Believe It Or Not
6th June, 20120 Comments
When you negatively react to an event in your life do you choose that reaction? Do you observe the incoming event and decide to feel as bad about it as you can? Do you actively decide to feel angry, upset, anxious, scared, frustrated, irritated or sad or any other unpleasant feeling? And then choose to have an array of negatively-charge thoughts about it? Most people answer those questions with: ‘Of course not. It just sort of happens’. So how does it happen and what can you do about it?
A useful model to look at this is the following: Thoughts come from emotions and emotions come from beliefs. In other words, if you want to deal where those negative thoughts, look at the emotions that caused them and, even more usefully, if you want to deal with the emotions (and ensuing thoughts) look at the beliefs that precede them, because you cannot get emotional about something unless you have some prior belief about it.
A belief could be an attitude, definition, basic take, slant or spin on things. Where do beliefs come from? Parents, culture, experience, cellular memories? Are they woven into the fabric of the nervous system. Are they states of consciousness? Possibly all of the above. The important point here is that many of them are unconscious, existing as invisible processes that apparently control our lives. Ask yourself: What must I believe about this situation, myself, others, the world, life etc. in order to have that emotion and those thoughts?’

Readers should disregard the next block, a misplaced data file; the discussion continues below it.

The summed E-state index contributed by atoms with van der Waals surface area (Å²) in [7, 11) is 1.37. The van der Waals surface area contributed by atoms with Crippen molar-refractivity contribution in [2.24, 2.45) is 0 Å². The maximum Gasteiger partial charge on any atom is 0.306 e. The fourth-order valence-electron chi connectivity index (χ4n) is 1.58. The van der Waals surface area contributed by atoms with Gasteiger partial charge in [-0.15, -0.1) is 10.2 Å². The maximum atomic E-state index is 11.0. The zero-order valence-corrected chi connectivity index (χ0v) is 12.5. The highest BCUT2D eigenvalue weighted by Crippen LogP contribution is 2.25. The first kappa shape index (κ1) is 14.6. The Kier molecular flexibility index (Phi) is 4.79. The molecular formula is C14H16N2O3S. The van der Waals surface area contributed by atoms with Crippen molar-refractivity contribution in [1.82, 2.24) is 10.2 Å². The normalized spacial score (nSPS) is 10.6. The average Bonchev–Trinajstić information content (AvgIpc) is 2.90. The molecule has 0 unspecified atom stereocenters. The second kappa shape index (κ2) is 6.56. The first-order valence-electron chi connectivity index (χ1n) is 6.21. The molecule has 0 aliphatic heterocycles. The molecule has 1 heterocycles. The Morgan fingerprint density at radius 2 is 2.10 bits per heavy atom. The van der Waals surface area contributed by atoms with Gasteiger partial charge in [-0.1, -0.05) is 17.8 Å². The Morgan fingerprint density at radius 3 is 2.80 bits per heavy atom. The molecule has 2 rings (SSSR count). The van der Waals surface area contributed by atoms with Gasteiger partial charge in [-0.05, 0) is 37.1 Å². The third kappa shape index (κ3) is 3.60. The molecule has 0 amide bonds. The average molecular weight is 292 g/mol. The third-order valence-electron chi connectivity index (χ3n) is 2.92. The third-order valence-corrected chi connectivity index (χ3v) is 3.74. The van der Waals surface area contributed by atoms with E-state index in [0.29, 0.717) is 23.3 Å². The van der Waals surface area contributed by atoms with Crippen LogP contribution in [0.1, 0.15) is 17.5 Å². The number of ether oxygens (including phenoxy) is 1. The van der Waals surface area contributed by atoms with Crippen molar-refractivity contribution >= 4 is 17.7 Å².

Having unearthed the negative belief we, effectively, make conscious what was previously unconscious. This gives us power and possibilities. You can ask yourself: How is this belief affecting my life and those around me? Is it enriching me or disempowering me? Now that I really see the belief do I choose to continue with it? That enquiry alone is enough to disintegrate the belief there and then, on the spot! Another likely occurrence is that the belief will be simply seen as perverse, absurd or laughable. That very seeing will incinerate it immediately. You don’t have to ‘work on it’ or ‘live with it’. It rapidly disappears under the spotlight of your awareness…nigh on instantly.
Another useful tool also is to imagine the joyous, successful person you want to be and look at the belief from his/her perspective (to create contrast) this will also render the belief quite out of place.
So as the belief evaporates so too does the emotions it inspired and the tagged-on negative thinking and you become free, if you wish, to replace the belief with a more empowering one. Ask: What belief would give me the most positive outcome?
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